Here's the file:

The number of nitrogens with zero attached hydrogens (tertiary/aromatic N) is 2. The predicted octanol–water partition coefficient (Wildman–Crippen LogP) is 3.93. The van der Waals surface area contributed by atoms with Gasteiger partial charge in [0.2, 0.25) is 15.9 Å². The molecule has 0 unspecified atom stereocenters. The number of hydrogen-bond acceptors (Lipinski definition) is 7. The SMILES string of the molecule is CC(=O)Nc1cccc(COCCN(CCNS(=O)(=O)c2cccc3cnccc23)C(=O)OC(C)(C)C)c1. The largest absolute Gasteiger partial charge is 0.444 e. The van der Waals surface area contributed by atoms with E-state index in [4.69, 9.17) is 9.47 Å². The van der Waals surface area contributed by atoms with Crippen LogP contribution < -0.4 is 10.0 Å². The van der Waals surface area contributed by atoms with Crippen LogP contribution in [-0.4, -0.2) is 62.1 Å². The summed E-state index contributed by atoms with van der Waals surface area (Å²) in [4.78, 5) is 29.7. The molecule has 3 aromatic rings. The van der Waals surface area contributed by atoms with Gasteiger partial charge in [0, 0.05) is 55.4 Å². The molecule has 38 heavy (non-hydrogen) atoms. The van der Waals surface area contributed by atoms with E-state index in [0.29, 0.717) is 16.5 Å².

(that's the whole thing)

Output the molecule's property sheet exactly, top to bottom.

The number of nitrogens with zero attached hydrogens (tertiary/aromatic N) is 2. The predicted octanol–water partition coefficient (Wildman–Crippen LogP) is 3.93. The van der Waals surface area contributed by atoms with Gasteiger partial charge in [0.2, 0.25) is 15.9 Å². The molecule has 0 unspecified atom stereocenters. The number of hydrogen-bond acceptors (Lipinski definition) is 7. The SMILES string of the molecule is CC(=O)Nc1cccc(COCCN(CCNS(=O)(=O)c2cccc3cnccc23)C(=O)OC(C)(C)C)c1. The largest absolute Gasteiger partial charge is 0.444 e. The van der Waals surface area contributed by atoms with E-state index in [4.69, 9.17) is 9.47 Å². The van der Waals surface area contributed by atoms with Crippen LogP contribution < -0.4 is 10.0 Å². The van der Waals surface area contributed by atoms with Crippen LogP contribution in [-0.4, -0.2) is 62.1 Å². The summed E-state index contributed by atoms with van der Waals surface area (Å²) in [4.78, 5) is 29.7. The molecule has 3 aromatic rings. The van der Waals surface area contributed by atoms with Gasteiger partial charge in [0, 0.05) is 55.4 Å². The molecule has 38 heavy (non-hydrogen) atoms. The van der Waals surface area contributed by atoms with E-state index in [0.29, 0.717) is 16.5 Å².